June 15, 2017

Please reload

Recent Posts

I'm busy working on my blog posts. Watch this space!

Please reload

Featured Posts

Seven Things Guide Books Don't Tell You - pt. Two

April 25, 2017

You don’t have to be rich to travel long term

 

 

If you are ready to strip off the American ideology of the two week vacation, and become travelers instead of tourists, it can be very affordable. You can be on the road much longer than you expect.

 

If you were to ask most people what traveling to other countries would look like for them, you would hear dreams of lounging by the infinity pool sipping drinks with paper umbrellas. It’s true that that sort of travel style is desirable--and expensive. For most people, luxury travel not sustainable for long periods of time. But, with a little thinking outside the box and compromise, you can have that (in small doses) and not break the bank.
 

You don’t have to be rich to travel long term, but you do need to be creative. Most, younger travelers are taking a world tour after college and before settling down to a career and family. As older travelers, we most likely have a mortgage, insurance payments, ties that keep us tethered to our jobs and to our tiny spot on the planet. It is not easy to keep all these balls in the air from the road, but with careful pre-planning, it is possible.

 

Once you make the decision that you are serious about long-term traveling your perspective will change. You will consider that Grande mocha, not as a pick me up for the day, but rather an entire meal in Thailand. My husband and I adopted the philosophy that every penny that left our hands was either bringing us closer to our goal or further away from it.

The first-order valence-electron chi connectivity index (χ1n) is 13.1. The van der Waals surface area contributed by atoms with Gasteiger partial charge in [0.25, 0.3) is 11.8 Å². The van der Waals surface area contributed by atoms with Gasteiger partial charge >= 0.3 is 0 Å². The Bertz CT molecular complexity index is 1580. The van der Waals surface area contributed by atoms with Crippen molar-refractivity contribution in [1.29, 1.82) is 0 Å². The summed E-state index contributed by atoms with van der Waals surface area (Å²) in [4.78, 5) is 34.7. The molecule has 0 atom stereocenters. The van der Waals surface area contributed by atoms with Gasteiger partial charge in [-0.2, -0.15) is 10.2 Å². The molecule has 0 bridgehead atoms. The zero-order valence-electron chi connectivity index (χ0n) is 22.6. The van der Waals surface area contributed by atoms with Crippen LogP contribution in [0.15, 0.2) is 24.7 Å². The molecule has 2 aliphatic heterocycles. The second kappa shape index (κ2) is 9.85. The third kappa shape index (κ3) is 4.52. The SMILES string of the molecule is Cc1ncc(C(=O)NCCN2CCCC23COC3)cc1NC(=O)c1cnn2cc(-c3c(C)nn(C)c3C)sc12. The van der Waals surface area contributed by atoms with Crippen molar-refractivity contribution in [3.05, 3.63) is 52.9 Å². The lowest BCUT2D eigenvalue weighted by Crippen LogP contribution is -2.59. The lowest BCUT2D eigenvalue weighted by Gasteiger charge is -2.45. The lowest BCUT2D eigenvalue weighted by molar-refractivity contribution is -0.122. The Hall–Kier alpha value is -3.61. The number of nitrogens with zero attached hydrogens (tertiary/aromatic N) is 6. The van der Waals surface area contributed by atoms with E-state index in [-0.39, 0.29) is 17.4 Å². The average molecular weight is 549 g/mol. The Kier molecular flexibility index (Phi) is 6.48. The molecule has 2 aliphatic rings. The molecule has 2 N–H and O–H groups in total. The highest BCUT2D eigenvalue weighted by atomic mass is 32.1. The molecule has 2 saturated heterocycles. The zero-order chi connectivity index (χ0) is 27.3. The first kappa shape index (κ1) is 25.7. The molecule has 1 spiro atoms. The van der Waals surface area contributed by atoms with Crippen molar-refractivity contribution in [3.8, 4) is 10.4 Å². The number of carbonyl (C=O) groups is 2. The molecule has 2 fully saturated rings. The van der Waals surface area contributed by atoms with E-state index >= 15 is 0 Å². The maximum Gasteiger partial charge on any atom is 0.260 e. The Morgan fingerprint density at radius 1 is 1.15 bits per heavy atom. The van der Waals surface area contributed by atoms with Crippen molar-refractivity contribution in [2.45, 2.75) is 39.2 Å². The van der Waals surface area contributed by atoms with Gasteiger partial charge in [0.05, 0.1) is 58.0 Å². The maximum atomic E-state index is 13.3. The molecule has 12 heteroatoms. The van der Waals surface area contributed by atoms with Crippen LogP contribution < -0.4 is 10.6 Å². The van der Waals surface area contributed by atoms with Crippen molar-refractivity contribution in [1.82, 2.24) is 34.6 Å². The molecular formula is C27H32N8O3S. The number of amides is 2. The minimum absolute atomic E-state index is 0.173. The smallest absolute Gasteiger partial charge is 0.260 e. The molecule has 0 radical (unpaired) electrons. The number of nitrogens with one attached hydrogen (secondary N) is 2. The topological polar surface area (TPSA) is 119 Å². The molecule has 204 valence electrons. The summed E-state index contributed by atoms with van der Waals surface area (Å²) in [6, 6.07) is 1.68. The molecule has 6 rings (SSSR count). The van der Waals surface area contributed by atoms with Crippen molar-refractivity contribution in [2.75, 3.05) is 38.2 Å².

The best travel books will give you luxury to budget options for accommodations, but the optimal way to stay, is free. Homestays are becoming more and more common around the world. Most are legitimate and carefully screened, so you don’t have to compromise your ethics or your safety to stay for free.
               

Homestays are not just for exchange students any more.  There are several internet sites set up to connect travelers with local families.  One of the best websites for this is www.couchsurfing.com . The site is user friendly and walks you through setting up a profile and getting connected. It is important to be thorough in setting up your profile page, as well as in reading the profile page of your potential host. You want to make sure your personalities are compatible.
               

It’s important that you go in to a homestay with humble expectations, be flexible and accept what they offer with gratitude. I have experienced home stays where the host gave me a quick tour of the house, explained a few house rules and handed me a set of keys. But, most likely, you will be staying with people who will want you to be part of the family, they may be able to show you around the city, make home cooked meals, and offer invaluable advice. In our two years on the road, we took advantage of homestays which allowed us four to six months of free accommodation.             
               

Another great option for free accommodations is to work for room and board. My favorite website for this is; www.helpx.net. The helpx site offers a wide variety of work opportunities, from childcare to farm hands and everything in between. Accommodations can range from private homes and farms to hostels or resorts.